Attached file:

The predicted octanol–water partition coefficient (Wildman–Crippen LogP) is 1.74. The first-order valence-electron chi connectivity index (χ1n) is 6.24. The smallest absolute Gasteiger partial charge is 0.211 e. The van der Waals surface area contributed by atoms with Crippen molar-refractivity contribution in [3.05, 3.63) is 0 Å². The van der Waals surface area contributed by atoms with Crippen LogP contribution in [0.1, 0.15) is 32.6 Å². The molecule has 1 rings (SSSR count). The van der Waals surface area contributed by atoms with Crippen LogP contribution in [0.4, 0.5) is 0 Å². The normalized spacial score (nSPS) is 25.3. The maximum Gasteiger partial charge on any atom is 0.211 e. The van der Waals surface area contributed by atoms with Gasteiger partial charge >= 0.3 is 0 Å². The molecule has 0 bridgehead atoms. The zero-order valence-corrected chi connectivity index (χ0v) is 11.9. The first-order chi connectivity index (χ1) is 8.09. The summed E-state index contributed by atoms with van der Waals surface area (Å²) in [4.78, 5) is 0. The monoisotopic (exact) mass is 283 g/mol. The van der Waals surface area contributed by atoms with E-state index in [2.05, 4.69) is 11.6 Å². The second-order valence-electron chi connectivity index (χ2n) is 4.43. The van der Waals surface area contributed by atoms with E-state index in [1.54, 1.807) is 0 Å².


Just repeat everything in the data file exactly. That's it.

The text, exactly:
The predicted octanol–water partition coefficient (Wildman–Crippen LogP) is 1.74. The first-order valence-electron chi connectivity index (χ1n) is 6.24. The smallest absolute Gasteiger partial charge is 0.211 e. The van der Waals surface area contributed by atoms with Crippen molar-refractivity contribution in [3.05, 3.63) is 0 Å². The van der Waals surface area contributed by atoms with Crippen LogP contribution in [0.1, 0.15) is 32.6 Å². The molecule has 1 rings (SSSR count). The van der Waals surface area contributed by atoms with Crippen LogP contribution in [0.4, 0.5) is 0 Å². The normalized spacial score (nSPS) is 25.3. The maximum Gasteiger partial charge on any atom is 0.211 e. The van der Waals surface area contributed by atoms with Gasteiger partial charge >= 0.3 is 0 Å². The molecule has 0 bridgehead atoms. The zero-order valence-corrected chi connectivity index (χ0v) is 11.9. The first-order chi connectivity index (χ1) is 8.09. The summed E-state index contributed by atoms with van der Waals surface area (Å²) in [4.78, 5) is 0. The monoisotopic (exact) mass is 283 g/mol. The van der Waals surface area contributed by atoms with E-state index in [2.05, 4.69) is 11.6 Å². The second-order valence-electron chi connectivity index (χ2n) is 4.43. The van der Waals surface area contributed by atoms with E-state index in [1.54, 1.807) is 0 Å².